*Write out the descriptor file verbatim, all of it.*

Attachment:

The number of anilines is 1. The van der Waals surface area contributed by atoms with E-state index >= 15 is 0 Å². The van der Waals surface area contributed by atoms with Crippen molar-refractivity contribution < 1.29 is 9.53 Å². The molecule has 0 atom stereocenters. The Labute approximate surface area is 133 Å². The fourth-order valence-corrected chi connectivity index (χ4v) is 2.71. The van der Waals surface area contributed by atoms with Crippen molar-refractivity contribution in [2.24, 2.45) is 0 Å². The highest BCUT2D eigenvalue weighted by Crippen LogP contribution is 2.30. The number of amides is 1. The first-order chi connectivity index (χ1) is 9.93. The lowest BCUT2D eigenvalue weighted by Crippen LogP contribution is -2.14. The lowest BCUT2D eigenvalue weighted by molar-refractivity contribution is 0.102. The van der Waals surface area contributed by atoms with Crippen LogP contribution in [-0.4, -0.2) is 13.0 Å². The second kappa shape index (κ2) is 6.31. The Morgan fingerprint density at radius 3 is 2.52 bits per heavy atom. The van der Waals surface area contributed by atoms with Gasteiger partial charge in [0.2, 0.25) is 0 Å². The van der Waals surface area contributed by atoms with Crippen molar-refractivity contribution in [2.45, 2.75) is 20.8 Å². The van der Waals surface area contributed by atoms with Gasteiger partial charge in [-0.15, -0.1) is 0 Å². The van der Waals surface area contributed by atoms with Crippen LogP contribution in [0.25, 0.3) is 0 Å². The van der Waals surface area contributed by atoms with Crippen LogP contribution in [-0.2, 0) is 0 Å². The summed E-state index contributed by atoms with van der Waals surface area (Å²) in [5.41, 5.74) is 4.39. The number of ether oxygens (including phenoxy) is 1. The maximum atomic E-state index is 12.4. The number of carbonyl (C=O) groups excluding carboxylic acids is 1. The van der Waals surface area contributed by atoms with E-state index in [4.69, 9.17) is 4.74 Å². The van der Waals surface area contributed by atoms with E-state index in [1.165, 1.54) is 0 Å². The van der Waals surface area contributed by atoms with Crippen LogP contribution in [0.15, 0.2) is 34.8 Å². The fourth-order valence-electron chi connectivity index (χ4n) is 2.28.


The number of anilines is 1. The van der Waals surface area contributed by atoms with E-state index >= 15 is 0 Å². The van der Waals surface area contributed by atoms with Crippen molar-refractivity contribution < 1.29 is 9.53 Å². The molecule has 0 atom stereocenters. The Labute approximate surface area is 133 Å². The fourth-order valence-corrected chi connectivity index (χ4v) is 2.71. The van der Waals surface area contributed by atoms with Crippen molar-refractivity contribution in [2.24, 2.45) is 0 Å². The highest BCUT2D eigenvalue weighted by Crippen LogP contribution is 2.30. The number of amides is 1. The first-order chi connectivity index (χ1) is 9.93. The lowest BCUT2D eigenvalue weighted by Crippen LogP contribution is -2.14. The lowest BCUT2D eigenvalue weighted by molar-refractivity contribution is 0.102. The van der Waals surface area contributed by atoms with Crippen LogP contribution in [-0.4, -0.2) is 13.0 Å². The second kappa shape index (κ2) is 6.31. The Morgan fingerprint density at radius 3 is 2.52 bits per heavy atom. The van der Waals surface area contributed by atoms with Gasteiger partial charge in [0.2, 0.25) is 0 Å². The van der Waals surface area contributed by atoms with Crippen molar-refractivity contribution in [2.45, 2.75) is 20.8 Å². The van der Waals surface area contributed by atoms with Gasteiger partial charge in [-0.15, -0.1) is 0 Å². The van der Waals surface area contributed by atoms with Crippen LogP contribution in [0.25, 0.3) is 0 Å². The van der Waals surface area contributed by atoms with Crippen LogP contribution in [-0.2, 0) is 0 Å². The summed E-state index contributed by atoms with van der Waals surface area (Å²) in [5.41, 5.74) is 4.39. The number of ether oxygens (including phenoxy) is 1. The maximum atomic E-state index is 12.4. The number of carbonyl (C=O) groups excluding carboxylic acids is 1. The van der Waals surface area contributed by atoms with E-state index in [4.69, 9.17) is 4.74 Å². The van der Waals surface area contributed by atoms with E-state index in [1.165, 1.54) is 0 Å². The van der Waals surface area contributed by atoms with Crippen LogP contribution in [0.15, 0.2) is 34.8 Å². The fourth-order valence-electron chi connectivity index (χ4n) is 2.28.